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The following is excerpted from the New York Times. To read the full article, CLICK HERE.

ROME — Home to the Vatican, the pope and St. Peter’s Basilica, Rome is unchallenged in its claim to be the global center of the Roman Catholic Church.

But the city also plays host to the largest mosque in Western Europe, the largest Jehovah’s Witness Kingdom Hall on the Continent, and, as of this year, the biggest center in Europe belonging to the Church of Jesus Christ of Latter-day Saints.

Occupying a 15-acre site near Rome’s outer ring road, the enormous temple atop a hill, nearly 10 years in the making, was hard to miss during its construction, arousing the curiosity of Romans, regardless of their faith.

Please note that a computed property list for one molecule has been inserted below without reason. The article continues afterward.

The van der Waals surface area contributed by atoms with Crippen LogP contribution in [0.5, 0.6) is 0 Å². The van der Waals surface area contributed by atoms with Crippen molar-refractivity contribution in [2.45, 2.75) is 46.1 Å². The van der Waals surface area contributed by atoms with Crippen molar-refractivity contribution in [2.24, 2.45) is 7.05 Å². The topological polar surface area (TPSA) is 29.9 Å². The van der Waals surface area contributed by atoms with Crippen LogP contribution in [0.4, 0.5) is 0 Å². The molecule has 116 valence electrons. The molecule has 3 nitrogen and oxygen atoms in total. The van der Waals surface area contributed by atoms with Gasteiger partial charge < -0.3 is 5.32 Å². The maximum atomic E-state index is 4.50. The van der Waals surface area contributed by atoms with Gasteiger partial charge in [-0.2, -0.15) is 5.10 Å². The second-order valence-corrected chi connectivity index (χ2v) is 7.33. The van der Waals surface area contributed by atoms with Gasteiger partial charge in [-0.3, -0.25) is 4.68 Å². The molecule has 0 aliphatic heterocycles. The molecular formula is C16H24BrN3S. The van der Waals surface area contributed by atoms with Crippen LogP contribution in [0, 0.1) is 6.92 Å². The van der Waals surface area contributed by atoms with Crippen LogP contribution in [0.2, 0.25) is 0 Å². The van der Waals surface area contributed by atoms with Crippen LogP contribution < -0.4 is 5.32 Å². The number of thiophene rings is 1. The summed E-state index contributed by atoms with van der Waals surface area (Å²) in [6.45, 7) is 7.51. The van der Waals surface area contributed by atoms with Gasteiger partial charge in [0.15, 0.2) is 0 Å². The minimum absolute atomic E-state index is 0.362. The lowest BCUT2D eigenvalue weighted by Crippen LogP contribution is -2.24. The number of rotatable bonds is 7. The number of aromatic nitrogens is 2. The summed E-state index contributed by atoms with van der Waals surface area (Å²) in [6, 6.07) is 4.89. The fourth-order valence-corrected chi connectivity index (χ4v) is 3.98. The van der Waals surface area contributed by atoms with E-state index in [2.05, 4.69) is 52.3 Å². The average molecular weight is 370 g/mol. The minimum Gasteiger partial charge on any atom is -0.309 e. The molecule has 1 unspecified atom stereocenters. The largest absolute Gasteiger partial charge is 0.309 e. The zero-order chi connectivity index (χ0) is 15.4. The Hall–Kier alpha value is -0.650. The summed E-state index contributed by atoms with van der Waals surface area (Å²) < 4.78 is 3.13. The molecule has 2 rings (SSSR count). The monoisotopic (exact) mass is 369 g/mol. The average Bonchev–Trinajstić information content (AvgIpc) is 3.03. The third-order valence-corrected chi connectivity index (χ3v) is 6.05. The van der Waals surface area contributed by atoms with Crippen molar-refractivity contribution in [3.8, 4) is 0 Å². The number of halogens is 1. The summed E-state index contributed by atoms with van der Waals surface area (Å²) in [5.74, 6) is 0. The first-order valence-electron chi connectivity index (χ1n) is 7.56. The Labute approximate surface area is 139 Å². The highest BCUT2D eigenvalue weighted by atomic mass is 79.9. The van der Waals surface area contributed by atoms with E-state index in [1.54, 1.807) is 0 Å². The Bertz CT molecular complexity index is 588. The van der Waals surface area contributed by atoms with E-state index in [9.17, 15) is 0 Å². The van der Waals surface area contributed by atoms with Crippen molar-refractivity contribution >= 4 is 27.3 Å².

Which may explain why so many Italians — more than 50,000 — visited the temple during an extended open house ahead of its formal dedication in March. After that, only church members in good standing will be able to enter, though everyone is welcome on the grounds, officials said.

“It’s interesting to discover other faiths; it opens you up to the world,” said Antonella Gamberoni, a Rome librarian who visited on a recent afternoon.

In this predominantly Roman Catholic country, Mormons are known as the fresh-faced, clean-cut youths who speak Italian with a distinctly American accent and who are politely (or not) ignored on street corners or when they come knocking door to door to proselytize.

But Ms. Gamberoni said she wanted to dig a bit deeper to understand a different set of beliefs better.

“Rome is a universal city, and that’s important,” she said.

Rome’s historical connection to the early apostles Peter and Paul, who are both believed to have died here, was one reason the Mormon Church was so keen to establish a temple in the city.

To read the full article, CLICK HERE.